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Integr Biol (Camb). 2014 Apr;6(4):399-410. doi: 10.1039/c4ib00001c. Epub 2014 Feb 6.

Rapid uptake of glucose and lactate, and not hypoxia, induces apoptosis in three-dimensional tumor tissue culture.

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N525 Life Sciences Laboratory, Department of Chemical Engineering, University of Massachusetts, Amherst, 240 Thatcher Road, Amherst, Massachusetts 01003, USA.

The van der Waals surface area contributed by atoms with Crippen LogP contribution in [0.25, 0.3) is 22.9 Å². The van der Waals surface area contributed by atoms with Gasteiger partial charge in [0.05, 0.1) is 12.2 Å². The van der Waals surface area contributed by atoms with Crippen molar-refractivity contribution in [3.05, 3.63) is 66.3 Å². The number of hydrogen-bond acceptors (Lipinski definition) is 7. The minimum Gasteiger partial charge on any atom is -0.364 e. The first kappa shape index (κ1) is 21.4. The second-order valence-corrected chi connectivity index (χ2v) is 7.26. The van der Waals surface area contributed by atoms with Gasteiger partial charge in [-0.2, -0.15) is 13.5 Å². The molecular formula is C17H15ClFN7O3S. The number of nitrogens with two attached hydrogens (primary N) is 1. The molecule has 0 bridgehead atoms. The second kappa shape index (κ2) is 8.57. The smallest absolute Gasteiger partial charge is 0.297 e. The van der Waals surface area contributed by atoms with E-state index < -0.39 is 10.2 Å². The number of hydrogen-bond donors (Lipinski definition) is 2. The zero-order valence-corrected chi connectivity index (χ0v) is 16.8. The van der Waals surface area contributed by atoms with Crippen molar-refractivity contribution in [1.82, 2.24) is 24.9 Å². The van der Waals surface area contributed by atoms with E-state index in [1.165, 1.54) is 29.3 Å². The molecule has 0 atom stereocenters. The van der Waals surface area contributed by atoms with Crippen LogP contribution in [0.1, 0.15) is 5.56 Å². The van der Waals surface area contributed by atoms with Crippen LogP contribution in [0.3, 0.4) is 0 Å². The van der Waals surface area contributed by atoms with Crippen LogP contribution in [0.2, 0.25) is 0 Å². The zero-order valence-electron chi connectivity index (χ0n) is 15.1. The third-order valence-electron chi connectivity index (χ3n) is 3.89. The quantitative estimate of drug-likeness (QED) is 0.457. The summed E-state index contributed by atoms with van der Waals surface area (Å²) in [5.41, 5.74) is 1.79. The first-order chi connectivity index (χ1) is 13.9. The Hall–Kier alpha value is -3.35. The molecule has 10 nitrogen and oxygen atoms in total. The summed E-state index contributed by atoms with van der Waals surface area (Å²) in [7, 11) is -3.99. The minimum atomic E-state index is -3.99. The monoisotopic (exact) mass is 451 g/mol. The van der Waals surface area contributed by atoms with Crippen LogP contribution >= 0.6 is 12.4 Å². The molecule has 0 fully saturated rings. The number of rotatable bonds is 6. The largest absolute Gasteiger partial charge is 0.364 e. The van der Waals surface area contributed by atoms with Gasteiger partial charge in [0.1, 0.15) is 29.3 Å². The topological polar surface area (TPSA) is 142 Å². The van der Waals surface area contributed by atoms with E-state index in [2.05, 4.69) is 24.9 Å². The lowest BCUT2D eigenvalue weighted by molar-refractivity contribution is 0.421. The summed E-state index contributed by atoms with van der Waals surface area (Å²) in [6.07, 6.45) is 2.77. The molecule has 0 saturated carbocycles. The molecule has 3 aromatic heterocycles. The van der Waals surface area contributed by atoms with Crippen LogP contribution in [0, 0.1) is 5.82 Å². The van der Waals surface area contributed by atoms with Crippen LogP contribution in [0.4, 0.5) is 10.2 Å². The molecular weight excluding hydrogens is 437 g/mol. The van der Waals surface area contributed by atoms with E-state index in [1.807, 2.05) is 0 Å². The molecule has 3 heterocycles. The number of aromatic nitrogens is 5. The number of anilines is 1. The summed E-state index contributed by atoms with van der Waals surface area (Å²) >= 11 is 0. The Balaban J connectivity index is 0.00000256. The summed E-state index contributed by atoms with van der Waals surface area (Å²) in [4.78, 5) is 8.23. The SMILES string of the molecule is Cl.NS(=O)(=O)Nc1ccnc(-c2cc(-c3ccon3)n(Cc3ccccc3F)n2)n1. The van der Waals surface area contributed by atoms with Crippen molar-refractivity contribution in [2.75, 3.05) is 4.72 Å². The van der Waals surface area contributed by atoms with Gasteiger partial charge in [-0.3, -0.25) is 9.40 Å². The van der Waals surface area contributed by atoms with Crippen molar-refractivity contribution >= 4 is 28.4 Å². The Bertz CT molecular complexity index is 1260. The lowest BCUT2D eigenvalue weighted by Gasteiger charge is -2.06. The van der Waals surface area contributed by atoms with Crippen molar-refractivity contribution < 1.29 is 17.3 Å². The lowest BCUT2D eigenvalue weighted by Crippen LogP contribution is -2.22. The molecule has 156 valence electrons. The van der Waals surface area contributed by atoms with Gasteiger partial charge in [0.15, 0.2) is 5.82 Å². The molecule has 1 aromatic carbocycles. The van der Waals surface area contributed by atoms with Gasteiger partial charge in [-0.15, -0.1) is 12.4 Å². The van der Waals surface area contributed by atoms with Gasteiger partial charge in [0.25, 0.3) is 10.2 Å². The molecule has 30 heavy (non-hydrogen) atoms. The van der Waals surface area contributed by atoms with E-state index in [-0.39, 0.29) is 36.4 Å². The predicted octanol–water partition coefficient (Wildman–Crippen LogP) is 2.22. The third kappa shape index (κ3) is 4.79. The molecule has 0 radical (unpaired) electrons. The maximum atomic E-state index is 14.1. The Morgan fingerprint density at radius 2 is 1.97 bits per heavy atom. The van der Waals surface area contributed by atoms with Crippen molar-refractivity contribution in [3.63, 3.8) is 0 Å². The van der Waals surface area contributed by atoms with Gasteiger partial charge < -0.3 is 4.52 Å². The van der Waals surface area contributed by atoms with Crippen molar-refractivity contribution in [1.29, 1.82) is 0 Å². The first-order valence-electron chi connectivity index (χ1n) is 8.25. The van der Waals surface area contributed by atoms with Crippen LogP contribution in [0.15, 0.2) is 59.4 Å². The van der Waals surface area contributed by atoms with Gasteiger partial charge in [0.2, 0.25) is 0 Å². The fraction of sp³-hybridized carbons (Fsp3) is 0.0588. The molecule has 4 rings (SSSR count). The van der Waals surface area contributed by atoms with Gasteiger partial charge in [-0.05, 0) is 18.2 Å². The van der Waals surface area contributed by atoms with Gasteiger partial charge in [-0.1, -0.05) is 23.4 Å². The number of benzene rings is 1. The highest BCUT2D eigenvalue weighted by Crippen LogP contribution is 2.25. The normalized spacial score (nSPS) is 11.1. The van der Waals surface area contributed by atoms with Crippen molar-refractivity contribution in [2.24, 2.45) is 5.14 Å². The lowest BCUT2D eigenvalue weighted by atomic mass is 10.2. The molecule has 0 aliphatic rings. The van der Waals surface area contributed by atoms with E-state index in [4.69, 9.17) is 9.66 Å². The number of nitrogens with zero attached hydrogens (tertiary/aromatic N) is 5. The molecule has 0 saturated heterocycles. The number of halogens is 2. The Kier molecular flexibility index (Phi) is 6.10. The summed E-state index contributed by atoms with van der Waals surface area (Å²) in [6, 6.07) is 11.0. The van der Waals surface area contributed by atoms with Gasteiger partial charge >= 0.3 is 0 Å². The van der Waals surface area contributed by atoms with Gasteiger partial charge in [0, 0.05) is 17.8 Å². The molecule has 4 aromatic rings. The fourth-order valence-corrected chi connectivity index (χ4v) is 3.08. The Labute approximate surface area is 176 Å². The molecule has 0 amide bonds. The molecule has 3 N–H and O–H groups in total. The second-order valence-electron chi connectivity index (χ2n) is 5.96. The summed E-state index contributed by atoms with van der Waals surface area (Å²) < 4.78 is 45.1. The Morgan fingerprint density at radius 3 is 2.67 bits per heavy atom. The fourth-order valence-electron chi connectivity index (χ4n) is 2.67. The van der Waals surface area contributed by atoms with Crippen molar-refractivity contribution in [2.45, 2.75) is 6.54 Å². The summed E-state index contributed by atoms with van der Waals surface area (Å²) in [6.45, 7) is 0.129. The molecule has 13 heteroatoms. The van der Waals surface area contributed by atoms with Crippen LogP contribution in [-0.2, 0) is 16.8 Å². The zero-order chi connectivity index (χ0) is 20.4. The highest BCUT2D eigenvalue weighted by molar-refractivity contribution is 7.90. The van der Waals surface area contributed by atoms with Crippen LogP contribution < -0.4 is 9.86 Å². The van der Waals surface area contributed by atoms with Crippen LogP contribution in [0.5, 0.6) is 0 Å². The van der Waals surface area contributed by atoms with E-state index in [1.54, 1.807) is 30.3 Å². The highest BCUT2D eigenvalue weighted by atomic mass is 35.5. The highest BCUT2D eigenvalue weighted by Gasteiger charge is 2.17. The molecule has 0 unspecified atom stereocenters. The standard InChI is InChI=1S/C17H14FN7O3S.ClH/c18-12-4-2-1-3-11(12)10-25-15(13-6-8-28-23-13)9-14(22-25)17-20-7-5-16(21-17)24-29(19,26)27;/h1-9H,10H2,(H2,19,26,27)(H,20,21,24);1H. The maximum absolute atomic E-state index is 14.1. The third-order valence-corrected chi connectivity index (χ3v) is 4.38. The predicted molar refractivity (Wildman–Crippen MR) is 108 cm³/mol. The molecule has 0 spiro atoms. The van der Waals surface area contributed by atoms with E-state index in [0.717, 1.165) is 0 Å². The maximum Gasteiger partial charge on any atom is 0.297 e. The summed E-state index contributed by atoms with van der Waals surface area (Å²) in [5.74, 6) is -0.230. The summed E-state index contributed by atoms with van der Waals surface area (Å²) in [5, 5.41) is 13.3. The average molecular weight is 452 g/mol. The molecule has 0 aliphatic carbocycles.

The spatial arrangement of cellular metabolism in tumor tissue critically affects the treatment of cancer. However, little is known about how diffusion and cellular uptake relate to intracellular metabolism and cell death in three dimensions. To quantify these mechanisms, fluorescent microscopy and multicellular tumor cylindroids were used to measure pH and oxygen profiles, and quantify the distribution of viable, apoptotic and necrotic cells. Spheroid dissociation, enzymatic analysis, and mass spectrometry were used to measure concentration profiles of glucose, lactate and glutamine. A mathematical model was used to integrate these measurements and calculate metabolic rate parameters. It was found that large cylindroids, >500 μm in diameter, contained apoptotic and necrotic cells, whereas small cylindroids contained apoptotic but not necrotic cells. The center of cylindroids was found to be acidic but not hypoxic. From the edge to the center, concentrations of glucose, lactate and glutamine decreased rapidly. Throughout the cell masses lactate was consumed and not produced. These measurements indicate that apoptosis was the primary mechanism of cell death; acidity was not caused by lactic acid; and cell death was caused by depletion of carbon sources and not hypoxia. The mathematical model showed that the transporter enzymes for glucose and lactate were not saturated; oxygen uptake was limited by intracellular metabolism; and oxygen uptake was not limited by membrane-transport or diffusion. Unsaturated transmembrane uptake may be the cause of both proliferative and apoptotic regimes in cancer. These results suggest that transporter enzymes are excellent targets for treating well oxygenated tumors.

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